If the aid ‘community’ really wanted to put local development into the hands of locals, they’d start by handing out 100 dollar bills, or something, instead of the current social engineering model.

    Posted April 28, 2011 at 1:31 pm | Permalink
  3. Jeff wrote:

    Yes, the lack of efficient feedback loops that weed out the failures is THE problem in development. Agreed that having customers opt in is the best way to judge success, but not all necessary development interventions have such mechanisms. It works well with product social marketing, but not in policy reform or governance. Policy reform is often very important, but many of the clients (government officials) for policy reform decline to implement it because it doesn’t serve their personal interests even if it might serve the interest of the customer (citizens).

    Your example from Ghana shows the other problem in development, what I call the myth of the magic bullet. Even if there is a useful innovation that achieves good results for 60% of the customers, there is a perception of failure because 100% did not adopt it. Usually such cases are followed by more investment devoted to fixing the “failure” of only reaching 60% of the customers needs instead of looking at better investments where early adopters can be found more effectively.

    Posted April 28, 2011 at 4:35 pm | Permalink
  4. Chris wrote:

    Jeff put back the discussion where it should be. I want to go back even further before the ‘policy or governance’, before the introduction of development aid and evaluation back to the indigenous markets and the cash crop markets like cocoa that propped-up during Colonial times and regimes that formed around them since independence.

    The entire policy or governance and the introduction of developmental aid are still implemented around the same institutions at present as they where before. The indigenous markets are still a throwback for the same commodities as before. The ‘policy or governance’ is also built around the same commodities and institutions.

    What puzzles me in understanding the development debate; does a given economy exist to experiment the aid model and measuring its impact or to independently develop and sustain on its own to produce and service the indigenous population and what ever is profitable? If the later is true, then why is noting resembling developing the indigenous market has not been done by any development aid. And then, what is the point of measuring the impact of entitlements that can not sustain without continuous aid.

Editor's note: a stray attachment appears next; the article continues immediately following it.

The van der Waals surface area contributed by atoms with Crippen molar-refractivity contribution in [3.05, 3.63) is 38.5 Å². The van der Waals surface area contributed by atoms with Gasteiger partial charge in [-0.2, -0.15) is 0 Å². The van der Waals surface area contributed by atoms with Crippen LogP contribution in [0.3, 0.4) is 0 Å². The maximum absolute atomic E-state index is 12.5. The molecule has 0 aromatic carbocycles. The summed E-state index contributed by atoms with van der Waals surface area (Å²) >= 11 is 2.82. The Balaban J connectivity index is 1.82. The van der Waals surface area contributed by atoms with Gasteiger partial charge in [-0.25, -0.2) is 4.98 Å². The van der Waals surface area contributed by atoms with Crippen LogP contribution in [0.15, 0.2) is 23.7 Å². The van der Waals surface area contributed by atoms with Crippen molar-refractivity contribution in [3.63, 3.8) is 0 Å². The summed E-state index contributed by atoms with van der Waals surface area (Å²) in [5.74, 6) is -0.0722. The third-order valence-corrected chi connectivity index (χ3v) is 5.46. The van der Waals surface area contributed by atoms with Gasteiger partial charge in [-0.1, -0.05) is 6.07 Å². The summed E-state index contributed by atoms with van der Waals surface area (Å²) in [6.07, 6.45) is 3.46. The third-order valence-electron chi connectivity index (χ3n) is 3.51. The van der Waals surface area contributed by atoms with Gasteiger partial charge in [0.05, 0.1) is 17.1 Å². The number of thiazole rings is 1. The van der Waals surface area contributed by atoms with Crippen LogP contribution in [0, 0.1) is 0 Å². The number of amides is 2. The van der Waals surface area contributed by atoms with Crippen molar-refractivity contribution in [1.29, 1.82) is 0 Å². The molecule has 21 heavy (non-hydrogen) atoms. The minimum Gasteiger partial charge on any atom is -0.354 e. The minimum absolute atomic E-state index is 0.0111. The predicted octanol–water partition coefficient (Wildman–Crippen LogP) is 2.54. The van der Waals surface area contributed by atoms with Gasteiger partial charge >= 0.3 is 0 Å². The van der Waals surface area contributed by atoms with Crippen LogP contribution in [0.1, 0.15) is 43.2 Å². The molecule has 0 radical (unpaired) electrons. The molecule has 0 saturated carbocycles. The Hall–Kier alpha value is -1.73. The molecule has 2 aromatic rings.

Can any one enlighten me why no one seems to out the issue in front burner?

    Posted April 28, 2011 at 8:33 pm | Permalink
  5. James Moore wrote:

    Chris I agree aid programs can not simply prop up existing institutions and hope that leads to their success. Indigenous economies must develop to be self supporting or the entire goal of development aid is bogus. The important thing to remember is that countries and economies both develop and evolve naturally over periods of time. Simple financial support or aid programs could boost an economy temporarily, but until the people living in the country begin innovating in their own way that is all it will be, temporary. It is easy to forget the psychological changes nations have gone through and must continue to go through to achieve a prosperity.

    Posted May 2, 2011 at 8:25 pm | Permalink
  6. Chris wrote:

    Moore, you rightly said ‘Countries and economies both develop and evolve naturally over periods of time’. Then wouldn’t you agree institutions that makes the natural evolution possible are missing by unnatural interference, partly sustained by development aid?

    Then, the question is why they are missing or not forming? The record shows the institutions under regimes in power and development aid that sustain them are in direct contradiction with the evolution or hinder the formation of these institutions.

    Could it be these divergence of interest; the former to sustain the status qua and the later to unleash the ‘natural evolution’ is what kept economies stagnant?

    Finally, what does monopoly of public information by a regime plays in the lack of evolution?

    Posted May 5, 2011 at 11:24 am | Permalink